He got 17% of the eligible Israeli vote, 25% of the actual. The right parties cannot form a coalitiion of the right. They require a centrist, and that is not a no-brainer.

      Reply to Comment
    3. Brian

      “…Mainstream Jewish groups go ballistic when they hear the term because of what it implies: an official policy of unfairness so profound that a fractious world unites against it with sanctions, boycotts and a pariah label for the perpetrators.

      Once, it was possible to argue that Israel’s policies were not the same as apartheid because their stated goal, however imperfectly pursued, was to end the occupation. No more: Bibi’s reelection makes it clear that Israeli voters, more clearly aware of Netanyahu’s intent than ever, have chosen the apartheid path, and will now have to live with the consequences.

      American Jewish groups, key players in the coalition against South African apartheid, will resort to verbal gymnastics to argue that it’s not the same. Or they will simply use the convenient ploy of pointing out all the bad decisions made by Palestinian leaders over the years. When the inevitable violence erupts and when the Palestinians, left with no other options, renew their push to condemn Israel in international bodies, they will circle the wagons to defend a Jewish state they claim is unfairly treated by a hostile world. They will ratchet up efforts to stifle even moderate dissent in the Jewish world. They’ll blame the deepening divisions in the Jewish community on J Street.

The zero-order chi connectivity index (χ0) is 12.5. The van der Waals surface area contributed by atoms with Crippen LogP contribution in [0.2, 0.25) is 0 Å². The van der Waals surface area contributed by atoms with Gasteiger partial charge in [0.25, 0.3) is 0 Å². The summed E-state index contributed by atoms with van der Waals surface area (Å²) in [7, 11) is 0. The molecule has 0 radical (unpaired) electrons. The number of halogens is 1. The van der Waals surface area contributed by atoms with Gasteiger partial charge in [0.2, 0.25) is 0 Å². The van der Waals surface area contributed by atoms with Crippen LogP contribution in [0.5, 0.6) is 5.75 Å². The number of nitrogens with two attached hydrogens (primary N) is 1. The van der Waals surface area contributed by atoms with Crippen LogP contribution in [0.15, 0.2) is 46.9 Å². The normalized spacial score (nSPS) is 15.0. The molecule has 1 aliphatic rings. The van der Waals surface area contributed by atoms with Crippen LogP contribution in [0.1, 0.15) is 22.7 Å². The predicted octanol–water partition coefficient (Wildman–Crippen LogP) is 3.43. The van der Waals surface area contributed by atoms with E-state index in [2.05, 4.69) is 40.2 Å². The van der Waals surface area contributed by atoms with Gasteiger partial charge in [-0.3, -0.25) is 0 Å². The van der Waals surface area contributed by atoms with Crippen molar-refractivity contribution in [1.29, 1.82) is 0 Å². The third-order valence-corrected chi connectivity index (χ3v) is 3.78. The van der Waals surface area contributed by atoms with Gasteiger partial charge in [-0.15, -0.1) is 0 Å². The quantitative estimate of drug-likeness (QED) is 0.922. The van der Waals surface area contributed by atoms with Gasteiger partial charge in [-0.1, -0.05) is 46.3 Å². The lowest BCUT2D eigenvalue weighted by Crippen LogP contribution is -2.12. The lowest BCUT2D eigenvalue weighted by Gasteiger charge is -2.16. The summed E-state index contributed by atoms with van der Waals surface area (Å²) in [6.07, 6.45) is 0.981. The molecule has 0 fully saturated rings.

Or they will say the no-statehood pledge was just politics as usual in Israel’s fractious democracy, as meaningless as most other campaign promises.

      And nobody outside an increasingly narrow pro-Israel tent will buy it. Because apartheid is apartheid, and that’s exactly what Israeli voters chose this week as a course for their nation.”